About That Broward Sheriff's Office Lamborghini...
Last week, a photo floated around on Facebook -- it was shared at least 48 times -- of a Lamborghini Aventador that was wrapped in logos for the Broward Sheriff's Office.
Though the car was supposed to a be a cool promo for the department, it somewhat backfired when an image of the car was shared on Facebook, prompting people to wonder whether the sheriff's office had spent taxpayer dollars on a pricey car.
"We could have spent $250,000 much more wisely," one commenter decried.
Asked about the car, Veda Coleman-Wright, director of BSO's public information office, explained that it was on loan from the Prestige Imports of Miami for the Toys in the Sun run and that it had been wrapped at no cost to the department.
Florida statutes specify that only cars owned and operated by sheriffs departments can use their logos and color schemes, and that it's unlawful for cars to be marked like law enforcement cars unless properly authorized. But BSO got around those by drawing up a written contract that looks like a de facto rental agreement, suggesting the agency is renting the car for $10. The contract specified that the car had to be towed to and from the event and that the wrap had to be removed after 72 hours.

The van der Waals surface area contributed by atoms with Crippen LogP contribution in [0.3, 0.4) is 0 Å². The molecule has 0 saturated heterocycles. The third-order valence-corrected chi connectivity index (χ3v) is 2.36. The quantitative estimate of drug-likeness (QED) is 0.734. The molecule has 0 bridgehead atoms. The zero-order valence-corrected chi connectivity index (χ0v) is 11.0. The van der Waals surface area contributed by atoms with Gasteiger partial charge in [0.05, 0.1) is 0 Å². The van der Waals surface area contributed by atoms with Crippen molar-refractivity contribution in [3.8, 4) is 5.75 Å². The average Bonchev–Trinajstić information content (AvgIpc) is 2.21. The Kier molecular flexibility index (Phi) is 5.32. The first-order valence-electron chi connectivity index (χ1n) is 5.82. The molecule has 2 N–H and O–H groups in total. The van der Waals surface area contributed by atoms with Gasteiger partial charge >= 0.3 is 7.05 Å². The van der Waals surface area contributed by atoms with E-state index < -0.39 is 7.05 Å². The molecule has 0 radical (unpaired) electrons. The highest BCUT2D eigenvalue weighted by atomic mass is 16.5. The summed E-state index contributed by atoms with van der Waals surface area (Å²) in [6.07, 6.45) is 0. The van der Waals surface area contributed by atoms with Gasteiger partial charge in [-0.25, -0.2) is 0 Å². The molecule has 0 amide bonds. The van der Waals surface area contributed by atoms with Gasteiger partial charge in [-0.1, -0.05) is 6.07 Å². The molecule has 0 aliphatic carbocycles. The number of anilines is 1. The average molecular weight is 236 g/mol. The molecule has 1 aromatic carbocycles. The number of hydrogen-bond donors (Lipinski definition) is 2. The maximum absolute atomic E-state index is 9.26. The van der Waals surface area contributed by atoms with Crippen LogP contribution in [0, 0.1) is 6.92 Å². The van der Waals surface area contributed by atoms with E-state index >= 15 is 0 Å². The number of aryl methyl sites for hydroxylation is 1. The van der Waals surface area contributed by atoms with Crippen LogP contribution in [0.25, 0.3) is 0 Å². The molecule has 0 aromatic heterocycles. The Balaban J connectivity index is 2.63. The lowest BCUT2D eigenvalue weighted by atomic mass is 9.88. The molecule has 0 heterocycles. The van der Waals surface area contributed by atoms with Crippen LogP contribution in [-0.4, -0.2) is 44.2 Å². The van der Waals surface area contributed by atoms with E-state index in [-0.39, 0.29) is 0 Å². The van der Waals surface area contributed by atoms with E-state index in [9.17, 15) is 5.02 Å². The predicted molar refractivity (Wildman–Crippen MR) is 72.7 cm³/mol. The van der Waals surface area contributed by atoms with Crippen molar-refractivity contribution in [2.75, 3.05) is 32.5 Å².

Luckily for BSO, Prestige Imports' "boy wonder" CEO Brett David, 28, doesn't have a criminal record nor any speeding tickets. (Yes, we checked! Can't be too careful in a town where people ooh and aah over rich people/ expensive things regardless of whether they're actually hideous [see: Scott Rothstein, Bernie Madoff, Louis Vuitton handbags, et al.])
David's Instagram shows BSO officers proudly standing around the car.
One cynic commented, "Nice tax write off."
Prestige did not return a call left for a manager last week.
"BSO was very proud to have been a participant in the annual Toys for Tots charity event. We thank the car's owner for coming up with this very creative way to garner more attention for this great cause," said Coleman-Wright.
Asked what the protocol is if a private citizen wanted to wrap, say, her 2005 Toyota to look like a BSO car, Coleman Wright explained "A private citizen would not be allowed to do so. A business, if working with BSO on an event, would have to obtain permission from BSO's Office of the General Counsel. Additionally, the design used on the Lamborghini is not the same as what's on our patrol cars."
So, there you have it.
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